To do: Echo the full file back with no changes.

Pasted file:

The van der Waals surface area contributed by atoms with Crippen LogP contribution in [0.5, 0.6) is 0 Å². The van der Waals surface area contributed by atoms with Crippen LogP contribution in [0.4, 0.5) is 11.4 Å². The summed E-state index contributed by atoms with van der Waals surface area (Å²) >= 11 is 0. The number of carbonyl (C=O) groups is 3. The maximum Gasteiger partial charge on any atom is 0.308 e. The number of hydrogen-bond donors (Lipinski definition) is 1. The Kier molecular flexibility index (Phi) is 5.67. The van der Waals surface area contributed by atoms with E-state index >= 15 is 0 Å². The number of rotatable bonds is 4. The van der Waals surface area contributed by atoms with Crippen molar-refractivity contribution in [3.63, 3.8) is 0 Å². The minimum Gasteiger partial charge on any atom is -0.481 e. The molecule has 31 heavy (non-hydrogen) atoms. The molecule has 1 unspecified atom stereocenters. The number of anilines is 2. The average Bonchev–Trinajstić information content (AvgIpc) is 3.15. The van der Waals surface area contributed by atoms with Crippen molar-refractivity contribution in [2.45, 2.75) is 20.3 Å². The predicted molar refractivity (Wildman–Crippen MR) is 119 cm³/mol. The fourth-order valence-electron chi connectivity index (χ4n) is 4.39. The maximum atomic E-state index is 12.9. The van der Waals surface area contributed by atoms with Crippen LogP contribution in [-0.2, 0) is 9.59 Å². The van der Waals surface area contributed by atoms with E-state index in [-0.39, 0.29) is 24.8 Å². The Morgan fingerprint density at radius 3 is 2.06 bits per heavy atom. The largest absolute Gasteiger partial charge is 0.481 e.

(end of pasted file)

The van der Waals surface area contributed by atoms with Crippen LogP contribution in [0.5, 0.6) is 0 Å². The van der Waals surface area contributed by atoms with Crippen LogP contribution in [0.4, 0.5) is 11.4 Å². The summed E-state index contributed by atoms with van der Waals surface area (Å²) >= 11 is 0. The number of carbonyl (C=O) groups is 3. The maximum Gasteiger partial charge on any atom is 0.308 e. The number of hydrogen-bond donors (Lipinski definition) is 1. The Kier molecular flexibility index (Phi) is 5.67. The van der Waals surface area contributed by atoms with E-state index >= 15 is 0 Å². The number of rotatable bonds is 4. The van der Waals surface area contributed by atoms with Crippen molar-refractivity contribution in [3.63, 3.8) is 0 Å². The minimum Gasteiger partial charge on any atom is -0.481 e. The molecule has 31 heavy (non-hydrogen) atoms. The molecule has 1 unspecified atom stereocenters. The number of anilines is 2. The average Bonchev–Trinajstić information content (AvgIpc) is 3.15. The van der Waals surface area contributed by atoms with Crippen molar-refractivity contribution in [2.45, 2.75) is 20.3 Å². The predicted molar refractivity (Wildman–Crippen MR) is 119 cm³/mol. The fourth-order valence-electron chi connectivity index (χ4n) is 4.39. The maximum atomic E-state index is 12.9. The van der Waals surface area contributed by atoms with Crippen LogP contribution in [-0.2, 0) is 9.59 Å². The van der Waals surface area contributed by atoms with E-state index in [-0.39, 0.29) is 24.8 Å². The Morgan fingerprint density at radius 3 is 2.06 bits per heavy atom. The largest absolute Gasteiger partial charge is 0.481 e.